Summer camp advice for Scouters from a former camp director.
When I was a camp director the Scouts were never really a significant challenge. My biggest challenges often came from the ‘adult’ leaders who accompany the Scouts to camp.
- Don’t over-do it and make yourself into a time bomb.
When hot tired, hungry, and thirsty get cool, rested, fed, and hydrated. I tend to be cranky if I don’t look after myself (years of observation prove that many of my fellow leaders may share the same problem).
- Camp staff members are great people.
Younger staffers are learning and growing just like your Scouts – be considerate and supportive of them.
- Never berate, criticize, argue with or yell at a staff member, youth leader or fellow adult leader in the presence of Scouts.
No matter how much you think they deserve it. A quiet talk at an appropriate distance will usually solve the problem (and the problem may turn out to be yours).
- Don’t “pull rank”.
You are a Scoutmaster, not a general or an admiral, so there really isn’t any rank to pull is there? You occupy a position that demands respect in and of itself, but don’t make a big deal out of it. Don’t ask for special privileges or try to impress staff members with your self importance.
- Get with the program and encourage your Scouts to join in.
Even if the program, in your humble opinion, isn’t all that good. A lively audience does more than anything to enliven and energize a performer.
- Participate in ceremonies, traditions and practices of the camp even if they are unfamiliar to you.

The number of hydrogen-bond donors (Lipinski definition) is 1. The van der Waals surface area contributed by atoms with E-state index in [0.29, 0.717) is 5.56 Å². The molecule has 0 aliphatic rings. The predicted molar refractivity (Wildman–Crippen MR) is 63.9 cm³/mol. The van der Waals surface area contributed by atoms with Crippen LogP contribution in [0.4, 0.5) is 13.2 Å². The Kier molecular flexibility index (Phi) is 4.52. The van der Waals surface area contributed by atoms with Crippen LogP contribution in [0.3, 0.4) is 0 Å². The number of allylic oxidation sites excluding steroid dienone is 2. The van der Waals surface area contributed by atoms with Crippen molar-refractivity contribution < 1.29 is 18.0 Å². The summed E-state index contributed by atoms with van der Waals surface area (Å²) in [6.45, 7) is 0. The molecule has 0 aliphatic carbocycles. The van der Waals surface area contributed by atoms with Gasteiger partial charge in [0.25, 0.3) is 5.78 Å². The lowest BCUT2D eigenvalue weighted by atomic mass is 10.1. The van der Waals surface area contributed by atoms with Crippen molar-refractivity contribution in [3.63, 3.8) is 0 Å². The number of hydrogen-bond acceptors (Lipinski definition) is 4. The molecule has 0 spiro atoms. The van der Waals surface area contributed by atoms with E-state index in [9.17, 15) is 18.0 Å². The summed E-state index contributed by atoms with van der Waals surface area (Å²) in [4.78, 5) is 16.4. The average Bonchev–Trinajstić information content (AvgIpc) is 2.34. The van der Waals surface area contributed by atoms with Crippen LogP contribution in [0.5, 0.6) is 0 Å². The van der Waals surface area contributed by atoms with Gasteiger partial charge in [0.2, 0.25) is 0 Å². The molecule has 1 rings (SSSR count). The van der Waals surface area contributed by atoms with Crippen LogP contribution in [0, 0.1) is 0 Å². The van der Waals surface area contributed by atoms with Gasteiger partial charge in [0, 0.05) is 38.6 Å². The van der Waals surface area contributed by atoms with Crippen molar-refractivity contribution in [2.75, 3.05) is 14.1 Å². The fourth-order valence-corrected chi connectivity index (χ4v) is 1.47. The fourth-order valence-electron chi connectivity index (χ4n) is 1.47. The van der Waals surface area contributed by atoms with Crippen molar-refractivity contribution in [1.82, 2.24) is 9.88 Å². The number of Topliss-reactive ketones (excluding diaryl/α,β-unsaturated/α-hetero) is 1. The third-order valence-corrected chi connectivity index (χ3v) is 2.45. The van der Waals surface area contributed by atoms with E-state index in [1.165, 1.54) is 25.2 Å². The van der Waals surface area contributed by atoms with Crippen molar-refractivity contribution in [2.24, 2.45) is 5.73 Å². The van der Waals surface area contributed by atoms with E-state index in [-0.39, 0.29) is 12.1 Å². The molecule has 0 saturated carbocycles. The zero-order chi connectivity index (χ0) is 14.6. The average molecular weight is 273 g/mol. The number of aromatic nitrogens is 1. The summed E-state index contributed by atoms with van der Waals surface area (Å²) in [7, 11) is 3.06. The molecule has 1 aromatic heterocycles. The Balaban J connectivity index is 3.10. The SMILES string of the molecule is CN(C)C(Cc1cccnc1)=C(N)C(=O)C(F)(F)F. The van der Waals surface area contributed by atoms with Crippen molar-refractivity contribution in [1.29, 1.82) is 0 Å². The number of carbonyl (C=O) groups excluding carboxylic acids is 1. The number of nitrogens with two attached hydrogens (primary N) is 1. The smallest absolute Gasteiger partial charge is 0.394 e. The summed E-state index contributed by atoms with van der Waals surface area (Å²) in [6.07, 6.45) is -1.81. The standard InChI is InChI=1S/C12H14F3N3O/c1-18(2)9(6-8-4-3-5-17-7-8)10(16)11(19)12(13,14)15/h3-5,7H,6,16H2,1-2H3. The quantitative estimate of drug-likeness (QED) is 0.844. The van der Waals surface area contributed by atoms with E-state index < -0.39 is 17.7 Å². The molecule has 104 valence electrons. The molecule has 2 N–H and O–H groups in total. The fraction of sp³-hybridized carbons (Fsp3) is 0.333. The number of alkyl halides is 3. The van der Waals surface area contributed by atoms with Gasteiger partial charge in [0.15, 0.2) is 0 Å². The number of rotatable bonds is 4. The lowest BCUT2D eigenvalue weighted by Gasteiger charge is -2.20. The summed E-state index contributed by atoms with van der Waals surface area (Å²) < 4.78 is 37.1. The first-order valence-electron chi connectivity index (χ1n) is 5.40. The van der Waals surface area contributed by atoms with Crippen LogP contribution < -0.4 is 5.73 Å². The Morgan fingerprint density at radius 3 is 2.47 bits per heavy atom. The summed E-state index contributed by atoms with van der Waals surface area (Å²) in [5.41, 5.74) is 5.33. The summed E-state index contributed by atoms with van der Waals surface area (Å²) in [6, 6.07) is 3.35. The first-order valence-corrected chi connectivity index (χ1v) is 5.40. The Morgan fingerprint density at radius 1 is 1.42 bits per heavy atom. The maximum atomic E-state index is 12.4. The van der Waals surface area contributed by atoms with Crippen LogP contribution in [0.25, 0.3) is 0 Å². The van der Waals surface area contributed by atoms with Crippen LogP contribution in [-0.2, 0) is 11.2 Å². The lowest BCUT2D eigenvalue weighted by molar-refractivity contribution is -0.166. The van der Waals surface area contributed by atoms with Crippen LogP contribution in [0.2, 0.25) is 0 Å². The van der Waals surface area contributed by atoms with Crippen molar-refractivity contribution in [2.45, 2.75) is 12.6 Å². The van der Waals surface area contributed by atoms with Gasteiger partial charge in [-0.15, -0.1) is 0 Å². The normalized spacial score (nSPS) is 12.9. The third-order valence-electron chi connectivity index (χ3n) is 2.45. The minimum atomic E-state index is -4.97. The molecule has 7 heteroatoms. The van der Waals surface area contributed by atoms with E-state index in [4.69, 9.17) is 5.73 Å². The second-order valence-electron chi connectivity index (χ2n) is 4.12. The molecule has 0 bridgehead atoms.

Camps and camp staffs are proud of their traditions; imposing your way of doing things on their program is a rude as imposing your way of doing things in someone else’s home.
- Carefully monitor any inter-troop rivalries that may develop.
Scout aged boys are hyper-competitive and often need to be reminded about fairness, courtesy and sportsmanship. Set the tone of gentlemanly competition and require it of your Scouts.
- Give your youth leaders all the responsibility for success.
See that they understand what needs to be done, how and why and then observe from a great distance. Check in with them every evening, ask lots of questions and put your oar in only when it is asked or it is matter of safety.
- Be proud of your Scouts, encourage them, congratulate them, admire them. Don’t try to be one of them.
When the rare opportunity to join in at the boy level presents itself jump in, but don’t interfere with their fun.
- Be as patient with your shortcomings as you are with those of your Scouts.
Don’t sacrifice the perfectly good on the altar of perfection.